Qatar delivers $15 million to Gaza to help pay civil servants and cool unrest

Palestinians line up Friday to receive their salaries in Rafah, in the southern Gaza Strip.
Palestinians line up Friday to receive their salaries in Rafah, in the southern Gaza Strip.
(Said Khatib / AFP/Getty Images)

The bundles of greenbacks arrived in three bulging suitcases that crossed the border from Israel in an armored car: an estimated $15 million in U.S. currency.

The Thursday delivery was a gift from Qatar to the civil servants in the Gaza Strip.

Post offices were kept open Friday, a day they are normally closed, as thousands of public servants lined up hoping to receive the remainder of their summer salaries. They had been unpaid or underpaid for months.

Egypt brokered the deal in attempt to quell deepening unrest in Gaza, where for seven months residents have been protesting Israel and its continuing blockade of the Palestinian enclave, which is ruled by the Islamist group Hamas.


Nearly 170 people have been killed in clashes with the Israeli army since March and thousands more have been wounded.

But the problems in Gaza also stem from deteriorating relations between Hamas, which the U.S. and its allies classify as a terrorist group, and the Palestinian Authority, the internationally recognized Palestinian government that is based in the occupied West Bank and responsible for paying the salaries of civil servants.

The two sides have been at odds since Hamas drove the Palestinian Authority out of Gaza in a violent takeover more than 11 years ago.

Over the last year, amid a failed effort to form a unity government, the Palestinian Authority has enacted harsh punitive measures against Hamas. Water purification systems and other infrastructure have gone without maintenance. Many families have had electricity no more than 4 hours a day.

And more than 40,000 civil servants have not received a full salary in months, with some not having been fully paid since 2013.

Standing in line Friday, Jamila Abed Tolba, a 52-year-old nurse employed at Gaza’s Shifa hospital, said she was last paid in July — and $300 less than she was owed.


She got that $300 Friday, but remained worried about her next paycheck.

“We don’t really know how the Qatari money will be distributed,” she said.

“I have a big family to look after,” she said. “My husband died five years ago, and I pay $200 to rent my house and support two sons at the university.”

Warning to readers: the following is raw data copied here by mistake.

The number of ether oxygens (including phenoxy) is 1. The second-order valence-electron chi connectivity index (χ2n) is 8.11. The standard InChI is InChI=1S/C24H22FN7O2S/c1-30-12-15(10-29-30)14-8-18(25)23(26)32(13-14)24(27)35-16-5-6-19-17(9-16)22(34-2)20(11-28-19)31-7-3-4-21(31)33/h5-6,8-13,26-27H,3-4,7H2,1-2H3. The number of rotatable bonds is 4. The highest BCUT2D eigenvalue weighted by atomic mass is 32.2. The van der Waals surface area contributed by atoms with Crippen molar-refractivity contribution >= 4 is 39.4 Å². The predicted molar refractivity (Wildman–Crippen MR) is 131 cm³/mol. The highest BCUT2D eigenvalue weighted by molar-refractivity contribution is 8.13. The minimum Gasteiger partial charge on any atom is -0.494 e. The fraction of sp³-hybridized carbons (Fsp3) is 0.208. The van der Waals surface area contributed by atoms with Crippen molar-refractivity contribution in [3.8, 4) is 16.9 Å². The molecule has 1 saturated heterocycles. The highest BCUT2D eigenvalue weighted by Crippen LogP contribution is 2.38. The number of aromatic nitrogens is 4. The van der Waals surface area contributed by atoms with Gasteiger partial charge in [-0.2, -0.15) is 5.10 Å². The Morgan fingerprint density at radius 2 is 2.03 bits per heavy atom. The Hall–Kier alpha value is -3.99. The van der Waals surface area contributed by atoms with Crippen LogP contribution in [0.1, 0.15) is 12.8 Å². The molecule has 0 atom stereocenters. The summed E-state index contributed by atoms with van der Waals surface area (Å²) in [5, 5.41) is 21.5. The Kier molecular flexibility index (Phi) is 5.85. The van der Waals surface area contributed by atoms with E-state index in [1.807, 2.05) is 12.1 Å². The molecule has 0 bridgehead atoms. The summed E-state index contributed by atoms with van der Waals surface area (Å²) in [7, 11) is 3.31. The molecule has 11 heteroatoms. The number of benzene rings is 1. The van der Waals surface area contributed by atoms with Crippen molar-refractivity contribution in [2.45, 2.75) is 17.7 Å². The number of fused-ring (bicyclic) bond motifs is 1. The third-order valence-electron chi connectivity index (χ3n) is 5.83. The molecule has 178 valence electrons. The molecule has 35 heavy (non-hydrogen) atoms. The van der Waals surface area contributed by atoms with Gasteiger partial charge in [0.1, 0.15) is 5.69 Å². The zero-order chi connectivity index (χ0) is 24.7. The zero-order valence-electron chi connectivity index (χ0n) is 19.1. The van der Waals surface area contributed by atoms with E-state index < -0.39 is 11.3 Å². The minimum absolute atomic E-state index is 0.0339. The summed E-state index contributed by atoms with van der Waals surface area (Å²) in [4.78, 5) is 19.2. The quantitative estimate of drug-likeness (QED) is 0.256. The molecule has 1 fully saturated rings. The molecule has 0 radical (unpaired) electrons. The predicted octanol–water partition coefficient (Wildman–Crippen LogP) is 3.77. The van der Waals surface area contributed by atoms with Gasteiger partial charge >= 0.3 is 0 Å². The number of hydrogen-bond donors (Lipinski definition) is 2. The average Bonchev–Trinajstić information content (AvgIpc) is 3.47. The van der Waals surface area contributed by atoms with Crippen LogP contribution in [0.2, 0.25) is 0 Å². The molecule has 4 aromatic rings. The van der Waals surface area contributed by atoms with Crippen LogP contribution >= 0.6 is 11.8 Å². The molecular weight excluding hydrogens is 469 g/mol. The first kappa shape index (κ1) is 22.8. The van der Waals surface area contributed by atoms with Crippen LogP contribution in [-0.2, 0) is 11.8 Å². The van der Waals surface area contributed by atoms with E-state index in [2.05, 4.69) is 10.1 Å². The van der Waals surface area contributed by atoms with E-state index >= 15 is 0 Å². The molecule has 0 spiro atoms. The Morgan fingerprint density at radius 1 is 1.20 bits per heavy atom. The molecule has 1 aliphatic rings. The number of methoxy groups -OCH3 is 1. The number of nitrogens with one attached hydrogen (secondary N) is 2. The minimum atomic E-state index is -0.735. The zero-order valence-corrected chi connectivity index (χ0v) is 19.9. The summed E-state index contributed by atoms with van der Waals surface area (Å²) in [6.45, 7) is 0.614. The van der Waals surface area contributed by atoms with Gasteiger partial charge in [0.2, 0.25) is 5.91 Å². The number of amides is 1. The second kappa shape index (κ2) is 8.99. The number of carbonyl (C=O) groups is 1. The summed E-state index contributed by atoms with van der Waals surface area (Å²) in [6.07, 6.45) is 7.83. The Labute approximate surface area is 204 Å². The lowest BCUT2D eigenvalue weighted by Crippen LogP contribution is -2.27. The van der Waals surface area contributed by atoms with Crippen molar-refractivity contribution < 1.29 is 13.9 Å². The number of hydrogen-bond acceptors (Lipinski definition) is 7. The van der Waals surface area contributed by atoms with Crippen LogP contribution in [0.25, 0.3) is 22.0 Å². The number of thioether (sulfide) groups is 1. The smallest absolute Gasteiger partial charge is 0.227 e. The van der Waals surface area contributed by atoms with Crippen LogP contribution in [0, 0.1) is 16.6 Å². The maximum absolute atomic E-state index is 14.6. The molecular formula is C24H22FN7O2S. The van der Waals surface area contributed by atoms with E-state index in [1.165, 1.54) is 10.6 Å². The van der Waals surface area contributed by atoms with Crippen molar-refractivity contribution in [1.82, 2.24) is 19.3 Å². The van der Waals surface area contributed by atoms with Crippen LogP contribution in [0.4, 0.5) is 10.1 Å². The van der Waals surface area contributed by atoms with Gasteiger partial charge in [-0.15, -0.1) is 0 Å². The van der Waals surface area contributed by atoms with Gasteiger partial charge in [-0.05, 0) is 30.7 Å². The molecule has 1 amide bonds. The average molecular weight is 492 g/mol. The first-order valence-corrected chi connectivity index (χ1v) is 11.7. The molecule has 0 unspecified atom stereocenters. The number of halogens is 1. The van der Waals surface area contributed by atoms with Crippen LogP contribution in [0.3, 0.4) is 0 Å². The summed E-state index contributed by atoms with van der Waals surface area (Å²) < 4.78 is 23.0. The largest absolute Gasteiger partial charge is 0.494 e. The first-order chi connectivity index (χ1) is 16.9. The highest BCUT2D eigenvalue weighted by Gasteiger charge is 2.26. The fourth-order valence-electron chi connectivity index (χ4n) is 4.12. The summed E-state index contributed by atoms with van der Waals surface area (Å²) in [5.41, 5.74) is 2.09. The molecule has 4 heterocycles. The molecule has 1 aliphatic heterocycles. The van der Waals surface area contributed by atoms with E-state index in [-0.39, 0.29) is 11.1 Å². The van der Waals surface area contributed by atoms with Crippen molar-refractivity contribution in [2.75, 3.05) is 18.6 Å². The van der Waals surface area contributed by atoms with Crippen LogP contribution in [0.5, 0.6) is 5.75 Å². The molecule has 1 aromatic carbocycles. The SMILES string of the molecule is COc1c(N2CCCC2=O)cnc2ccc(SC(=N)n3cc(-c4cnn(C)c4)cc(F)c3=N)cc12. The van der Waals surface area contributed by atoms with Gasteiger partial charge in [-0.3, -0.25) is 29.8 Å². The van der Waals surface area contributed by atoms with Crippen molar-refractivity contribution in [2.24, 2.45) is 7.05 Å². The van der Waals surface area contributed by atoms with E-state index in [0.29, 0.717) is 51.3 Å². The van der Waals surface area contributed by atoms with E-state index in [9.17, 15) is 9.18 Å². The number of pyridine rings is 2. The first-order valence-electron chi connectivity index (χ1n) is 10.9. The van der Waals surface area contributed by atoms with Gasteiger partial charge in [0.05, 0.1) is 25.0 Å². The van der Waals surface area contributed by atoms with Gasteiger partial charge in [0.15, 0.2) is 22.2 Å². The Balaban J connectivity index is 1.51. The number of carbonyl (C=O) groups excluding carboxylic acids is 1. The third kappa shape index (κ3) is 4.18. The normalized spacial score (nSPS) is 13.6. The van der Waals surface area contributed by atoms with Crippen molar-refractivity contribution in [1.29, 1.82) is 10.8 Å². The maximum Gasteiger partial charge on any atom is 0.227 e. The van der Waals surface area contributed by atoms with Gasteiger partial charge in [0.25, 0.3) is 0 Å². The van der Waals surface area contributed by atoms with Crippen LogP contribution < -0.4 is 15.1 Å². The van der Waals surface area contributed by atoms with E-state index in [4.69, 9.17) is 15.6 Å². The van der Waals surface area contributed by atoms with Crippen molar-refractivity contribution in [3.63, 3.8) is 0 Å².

Also in line, Alaa Saleh, 35, a teacher and the father of three girls, said he was unhappy because after promising that salaries would be paid in full, the Finance Ministry had announced that only 60% would be handed over Friday.

The payment by Qatar was widely seen as a move to demonstrate good faith to the United States. The two nations’ relationship has suffered over the last year as Qatar and its rival Saudi Arabia, another important U.S. ally, have been at odds.

But some Palestinians see the move as a capitulation to Israel, which wants to foster stability in Gaza and cool unrest without bolstering Hamas.

Friday afternoon, about 20 young men protested against Qatar, chanting that Mohammed Al Emadi, the country’s regional envoy who made the cash delivery, was a collaborator with Israel. Some saw the payment as an attempt to buy off the protesters who have been amassing on Gaza’s border with Israel nearly every Friday.

One social media post showed an old man whose mouth was taped shut with a dollar bill over it.


As Al Emadi traveled to the border Friday to observe this week’s demonstration, his car was pelted with rocks. The protests were smaller than usual, but a 28-year-old man was killed.

Palestinian sources told Reuters the Qatari payout was the first phase of a projected $90-million grant that would flow into Gaza over the next six months with Israeli approval.

But Yahya Sinwar, one of Hamas’ leaders in Gaza, said no deal had been struck with Israel.

Anyone claiming that “there is a deal or understandings with the occupation does not tell the truth,” he said at a border rally east of Gaza City.

Instead, he said, Hamas was working toward “understandings” with Egypt, Qatar and the United Nations “to lift the blockade.”

The government of Palestinian Authority President Mahmoud Abbas, who views Hamas as an implacable enemy of his legitimate rule, condemned the payment.

The official Palestinian news agency WAFA published a statement accusing Hamas of “selling Palestinian blood for $15 million.”


“Hamas leaders are prepared to align themselves with the devil in order to remain in power and undermine the Palestinian national project,” the statement said, lashing out at Hamas for “pursuing conspiracies, in accord with the Zionist-American conspiracy aimed at separating the West Bank from the Gaza Strip.”

Ahmad Majdalani, a senior member of Abbas’ party, released a statement “strongly rejecting the introduction of Qatari funds into Gaza without the approval of President Mahmoud Abbas.”

“If the Authority had agreed to bring in the money, the Authority would transfer it via banks, not in travel bags,” he said.

Special correspondents Tarnopolsky and Abu Alouf reported from Jerusalem and Gaza City, respectively.